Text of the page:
Since the second quarter of 2021, inflation in the United Kingdom, the United States, and the eurozone has far exceeded their central banks’ 2% target. This surge could well be explained by the unexpected severity and duration of the Covid-19 pandemic, the fallout from Russia’s war in Ukraine, and repeated errors of judgment by the Bank of England, the US Federal Reserve, and the European Central Bank (ECB).
But another possible explanation is that monetary policy has been subject to fiscal dominance or fiscal capture. In this interpretation, major central banks have engaged in aggressive low-interest-rate and asset-purchase policies to support their governments’ expansionary fiscal policies, even though they knew such policies were likely to run counter to their price stability mandates and were not necessary to preserve financial stability.
The “fiscal capture” interpretation is particularly convincing for the ECB, which must deal with several sovereigns that are facing debt-sustainability issues. Greece, Italy, Portugal, and Spain are all fiscally fragile. And France, Belgium, and Cyprus could also face sovereign-funding problems when the next cyclical downturn hits, or when risk-free interest rates normalize from the past decade’s extraordinarily low levels, or when sovereign risk is priced more realistically.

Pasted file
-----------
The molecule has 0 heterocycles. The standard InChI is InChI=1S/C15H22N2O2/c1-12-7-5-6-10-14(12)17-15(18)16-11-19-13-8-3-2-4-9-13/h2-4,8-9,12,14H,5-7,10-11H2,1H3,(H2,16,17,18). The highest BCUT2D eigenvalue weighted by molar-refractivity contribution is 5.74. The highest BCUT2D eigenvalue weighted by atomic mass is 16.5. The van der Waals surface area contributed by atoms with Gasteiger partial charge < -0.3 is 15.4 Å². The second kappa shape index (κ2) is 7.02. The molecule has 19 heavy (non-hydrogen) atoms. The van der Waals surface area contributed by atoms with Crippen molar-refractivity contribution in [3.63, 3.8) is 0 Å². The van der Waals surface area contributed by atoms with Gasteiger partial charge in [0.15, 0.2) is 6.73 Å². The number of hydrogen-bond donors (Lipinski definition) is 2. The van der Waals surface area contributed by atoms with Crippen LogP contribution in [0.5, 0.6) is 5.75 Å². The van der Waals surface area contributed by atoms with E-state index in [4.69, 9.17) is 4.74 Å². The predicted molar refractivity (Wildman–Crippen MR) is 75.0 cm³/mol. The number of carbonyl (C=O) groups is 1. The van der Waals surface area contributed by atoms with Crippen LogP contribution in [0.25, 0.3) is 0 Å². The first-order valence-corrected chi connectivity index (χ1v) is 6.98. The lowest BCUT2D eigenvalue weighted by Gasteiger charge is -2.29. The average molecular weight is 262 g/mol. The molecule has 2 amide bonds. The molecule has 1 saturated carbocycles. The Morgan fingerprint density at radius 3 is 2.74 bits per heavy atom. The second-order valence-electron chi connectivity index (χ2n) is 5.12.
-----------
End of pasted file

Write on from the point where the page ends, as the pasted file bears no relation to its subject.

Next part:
In April 2022, headline inflation for the eurozone was 7.5%, and core inflation (excluding food and energy) was 3.5%. Yet the ECB remains very concerned with financing sovereign deficits. This was apparent in its March 24 2022, announcement that it would continue to accept Greek government bonds as collateral until at least the end of 2024. Greek sovereign debt does not meet the ECB’s investment-grade credit requirement, but it has been purchased and held by the Eurosystem (the ECB and member states’ central banks) under the Pandemic Emergency Purchase Programme (PEPP) since March 2020.
In December 2021, the ECB’s governing council announced that it would discontinue net asset purchases under the PEPP at the end of March 2022. But it also decided that the maturing principal payments would be reinvested until at least the end of 2024, so that “the future roll-off of the PEPP portfolio [could] be managed to avoid interference with the appropriate monetary stance”.
Moreover, in March 2022, the governing council made clear that it might continue to buy and accept as collateral the debt of other governments that could fall below investment grade. The ECB “reserves the right to deviate also in the future from credit rating agencies’ ratings if warranted, in line with its discretion under the monetary policy framework, thereby avoiding mechanistic reliance on these ratings”.
All told, the eurosystem’s holdings of public-sector securities under the PEPP at the end of March 2022 amounted to more than €1.6 trillion (US$1.7 trillion), or 13.4% of 2021 eurozone GDP, and cumulative net purchases of Greek sovereign debt under the PEPP were €38.5 billion (21.1% of Greece’s 2021 GDP). For Portugal, Italy and Spain, the corresponding GDP shares of net PEPP purchases were 16.4%, 16%, and 15.7%, respectively.